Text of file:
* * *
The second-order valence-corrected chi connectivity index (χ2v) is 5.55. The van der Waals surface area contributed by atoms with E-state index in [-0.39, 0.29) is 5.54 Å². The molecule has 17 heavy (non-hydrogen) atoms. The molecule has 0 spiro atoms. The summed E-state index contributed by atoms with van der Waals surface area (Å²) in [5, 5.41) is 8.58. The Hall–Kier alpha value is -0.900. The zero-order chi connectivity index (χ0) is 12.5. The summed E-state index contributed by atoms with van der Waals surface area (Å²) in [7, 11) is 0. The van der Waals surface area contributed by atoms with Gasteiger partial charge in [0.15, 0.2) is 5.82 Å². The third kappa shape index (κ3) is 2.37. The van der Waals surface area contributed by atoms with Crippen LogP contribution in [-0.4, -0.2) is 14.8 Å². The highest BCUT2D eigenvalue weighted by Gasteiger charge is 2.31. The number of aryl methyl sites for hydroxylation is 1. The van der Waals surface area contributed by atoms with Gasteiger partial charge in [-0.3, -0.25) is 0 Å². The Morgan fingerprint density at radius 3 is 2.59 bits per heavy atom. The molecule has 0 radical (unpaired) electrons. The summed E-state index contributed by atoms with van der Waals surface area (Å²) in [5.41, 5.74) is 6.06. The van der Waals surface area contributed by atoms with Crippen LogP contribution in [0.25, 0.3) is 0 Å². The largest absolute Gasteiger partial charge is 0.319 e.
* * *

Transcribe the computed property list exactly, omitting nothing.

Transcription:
The second-order valence-corrected chi connectivity index (χ2v) is 5.55. The van der Waals surface area contributed by atoms with E-state index in [-0.39, 0.29) is 5.54 Å². The molecule has 17 heavy (non-hydrogen) atoms. The molecule has 0 spiro atoms. The summed E-state index contributed by atoms with van der Waals surface area (Å²) in [5, 5.41) is 8.58. The Hall–Kier alpha value is -0.900. The zero-order chi connectivity index (χ0) is 12.5. The summed E-state index contributed by atoms with van der Waals surface area (Å²) in [7, 11) is 0. The van der Waals surface area contributed by atoms with Gasteiger partial charge in [0.15, 0.2) is 5.82 Å². The third kappa shape index (κ3) is 2.37. The van der Waals surface area contributed by atoms with Crippen LogP contribution in [-0.4, -0.2) is 14.8 Å². The highest BCUT2D eigenvalue weighted by Gasteiger charge is 2.31. The number of aryl methyl sites for hydroxylation is 1. The van der Waals surface area contributed by atoms with Gasteiger partial charge in [-0.3, -0.25) is 0 Å². The Morgan fingerprint density at radius 3 is 2.59 bits per heavy atom. The molecule has 0 radical (unpaired) electrons. The summed E-state index contributed by atoms with van der Waals surface area (Å²) in [5.41, 5.74) is 6.06. The van der Waals surface area contributed by atoms with Crippen LogP contribution in [0.25, 0.3) is 0 Å². The largest absolute Gasteiger partial charge is 0.319 e.